"Fire of Passion"

Kurdish Tanbur Music of Iran


1- Introduction (prayer)
2- Songs of Nostalgia
3- Magham Allahwaisy and Hejrani
4- Sema of Tanbur
5- Continuation of Magham Allahwaisy
6- Intimate Dialog
7- The Caravan
8- Magham of Ghatar and Tarz
9- Sejar
10- Gallop
Total Time: 42:74


“Teheran-based Ali-Akbar Moradi is considered a virtuoso on the tanbur, a plucked string instrument with a pear–shaped belly fashioned from a single piece of mulberry wood. The tanbur has always been considered a sacred instrument associated with the Kurdish Sufi music of Western Iran. Moradi is accompanied by Pejman Hadadi, the finest Irnanian percussionist living in America, who plays the daf, a large frame drum covered with goat skin with rows of metal rings jangling about on the inside. He also plays the tombak, which is similar to a dumbek but made also from solid mulberry wood. Its warm tone complements the rapid strumming and plucking on the banjo-like tanbur. This recording was made during a 1999 U.S. tour and, in a word, these duets are extraordinary. Having performed together only three times previously, Moradi and Hadadi play entirely improvisational Kurdish music on this date, presenting their amazing skills as one triumphant spirit. Together they soar into wild molten riffs, and then return to earth to deppict the sad reality of a people without an independent state of their own.”

William Bloomhuff, “Rhythm”, May 2001


Ali Akbar Moradi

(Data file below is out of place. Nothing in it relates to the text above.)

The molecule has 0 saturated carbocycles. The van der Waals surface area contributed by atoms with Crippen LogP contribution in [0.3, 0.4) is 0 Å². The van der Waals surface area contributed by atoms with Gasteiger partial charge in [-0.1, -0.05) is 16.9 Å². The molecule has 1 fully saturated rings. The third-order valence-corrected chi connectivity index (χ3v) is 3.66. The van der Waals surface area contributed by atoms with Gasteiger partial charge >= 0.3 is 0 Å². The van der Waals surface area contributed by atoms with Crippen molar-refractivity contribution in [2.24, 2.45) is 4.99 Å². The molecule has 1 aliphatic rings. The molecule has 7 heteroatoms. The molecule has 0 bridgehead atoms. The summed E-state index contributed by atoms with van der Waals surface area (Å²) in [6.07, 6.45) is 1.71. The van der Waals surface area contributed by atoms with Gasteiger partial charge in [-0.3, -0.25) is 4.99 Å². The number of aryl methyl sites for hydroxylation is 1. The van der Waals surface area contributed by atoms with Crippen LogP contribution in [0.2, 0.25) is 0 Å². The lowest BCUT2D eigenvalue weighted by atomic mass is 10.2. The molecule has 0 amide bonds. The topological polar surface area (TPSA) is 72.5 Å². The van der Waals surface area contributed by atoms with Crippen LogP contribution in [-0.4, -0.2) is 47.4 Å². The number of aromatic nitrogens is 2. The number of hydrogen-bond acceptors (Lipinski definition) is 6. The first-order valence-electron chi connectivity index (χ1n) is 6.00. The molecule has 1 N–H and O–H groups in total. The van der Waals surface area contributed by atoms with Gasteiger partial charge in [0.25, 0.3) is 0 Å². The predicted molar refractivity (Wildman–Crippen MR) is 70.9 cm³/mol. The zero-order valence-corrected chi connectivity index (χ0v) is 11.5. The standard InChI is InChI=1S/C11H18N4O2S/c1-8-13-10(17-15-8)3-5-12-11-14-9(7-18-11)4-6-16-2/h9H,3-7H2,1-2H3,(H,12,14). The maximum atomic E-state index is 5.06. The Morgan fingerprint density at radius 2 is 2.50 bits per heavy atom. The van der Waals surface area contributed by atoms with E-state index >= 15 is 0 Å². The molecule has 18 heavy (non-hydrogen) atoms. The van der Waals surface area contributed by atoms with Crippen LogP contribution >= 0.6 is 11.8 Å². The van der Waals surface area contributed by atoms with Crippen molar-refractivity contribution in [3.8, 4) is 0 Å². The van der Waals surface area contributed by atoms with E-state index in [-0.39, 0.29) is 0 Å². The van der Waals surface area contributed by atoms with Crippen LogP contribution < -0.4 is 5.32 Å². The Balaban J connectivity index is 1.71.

Born in Kermanshah in 1957, Ali Akbar Moradi is the leading tanbur player from Kurdistan, Iran. He began playing tanbur at the age of six. His grandfather loved the tanbur and encouraged the young Moradi to play. Teachers would come to their house to give lessons on the tanbur, and by the time Moradi was 10, he was considered an accomplished tanbur player. Throughout his youth he studied with various masters of the instrument until he was accepted as a virtuoso. From 12 years on Moradi sought and took lessons from the grand masters of Kurdish tanbur: Sayyed Veli Husseini, Sayyed Mirza Khafashyan, Sayyed Mahmoud Alevi, Allahmouradi Hamedi, who were also all vocalists. By the age of 30 he completed learning the entire 72 maghams played on tanbur. Mr. Moradi's professional career began in 1971 as a member of the first tanbur ensemble in Kermanshah. He has won many awards including two honorary diplomas at major music festivals in Iran. Moradi has performed as a soloist and with ensembles in festivals throughout the world. He has a unique style that sets him apart from other players of this instrument .

Presently Mr. Moradi is preparing the complete 72 maghams of Kurdish tanbur for teaching purposes. He teaches tanbur in Kermanshah and every two weeks he travels to Tehran to give lessons. In February 1999, Mr. Moradi toured US for concerts and lectures, and this recording was made during his visit of the San Francisco Bay Area.

Kurdish people live in Iran, Iraq, Turkey, Syria, Azerbaijan, Armenia, Georgia, and Afghanistan, and in many countries of Europe. They do not have an independent state of their own, although they number around 30 million. Present recording is entirely improvisational Kurdish music based on classical Kurdish Maghams. Ali Akbar Moradi and Pejman Hadadi had played together three times before this studio recording, which was done on February 22nd. 1999, Richmond California, in one sitting. I want to thank World Music Institute, NY, and Isabel Soffer for inviting Mr. Moradi to US and making this CD production possible.

Kutay Derin Kugay